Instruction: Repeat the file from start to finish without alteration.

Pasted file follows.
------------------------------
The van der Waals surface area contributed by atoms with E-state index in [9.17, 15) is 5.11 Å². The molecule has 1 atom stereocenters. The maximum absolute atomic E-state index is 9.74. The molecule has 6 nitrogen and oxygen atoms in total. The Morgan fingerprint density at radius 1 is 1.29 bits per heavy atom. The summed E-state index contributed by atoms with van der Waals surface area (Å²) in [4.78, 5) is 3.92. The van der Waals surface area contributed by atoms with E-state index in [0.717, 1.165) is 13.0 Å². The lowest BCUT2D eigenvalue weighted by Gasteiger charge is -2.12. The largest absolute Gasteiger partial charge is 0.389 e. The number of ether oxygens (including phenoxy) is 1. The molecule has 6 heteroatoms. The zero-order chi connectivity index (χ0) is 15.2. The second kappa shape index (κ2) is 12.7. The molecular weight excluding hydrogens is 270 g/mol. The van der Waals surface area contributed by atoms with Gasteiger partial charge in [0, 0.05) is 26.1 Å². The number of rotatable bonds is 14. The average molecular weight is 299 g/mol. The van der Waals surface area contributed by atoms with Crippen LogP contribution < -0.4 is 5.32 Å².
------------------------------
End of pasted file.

The van der Waals surface area contributed by atoms with E-state index in [9.17, 15) is 5.11 Å². The molecule has 1 atom stereocenters. The maximum absolute atomic E-state index is 9.74. The molecule has 6 nitrogen and oxygen atoms in total. The Morgan fingerprint density at radius 1 is 1.29 bits per heavy atom. The summed E-state index contributed by atoms with van der Waals surface area (Å²) in [4.78, 5) is 3.92. The van der Waals surface area contributed by atoms with E-state index in [0.717, 1.165) is 13.0 Å². The lowest BCUT2D eigenvalue weighted by Gasteiger charge is -2.12. The largest absolute Gasteiger partial charge is 0.389 e. The number of ether oxygens (including phenoxy) is 1. The molecule has 6 heteroatoms. The zero-order chi connectivity index (χ0) is 15.2. The second kappa shape index (κ2) is 12.7. The molecular weight excluding hydrogens is 270 g/mol. The van der Waals surface area contributed by atoms with Gasteiger partial charge in [0, 0.05) is 26.1 Å². The number of rotatable bonds is 14. The average molecular weight is 299 g/mol. The van der Waals surface area contributed by atoms with Crippen LogP contribution < -0.4 is 5.32 Å².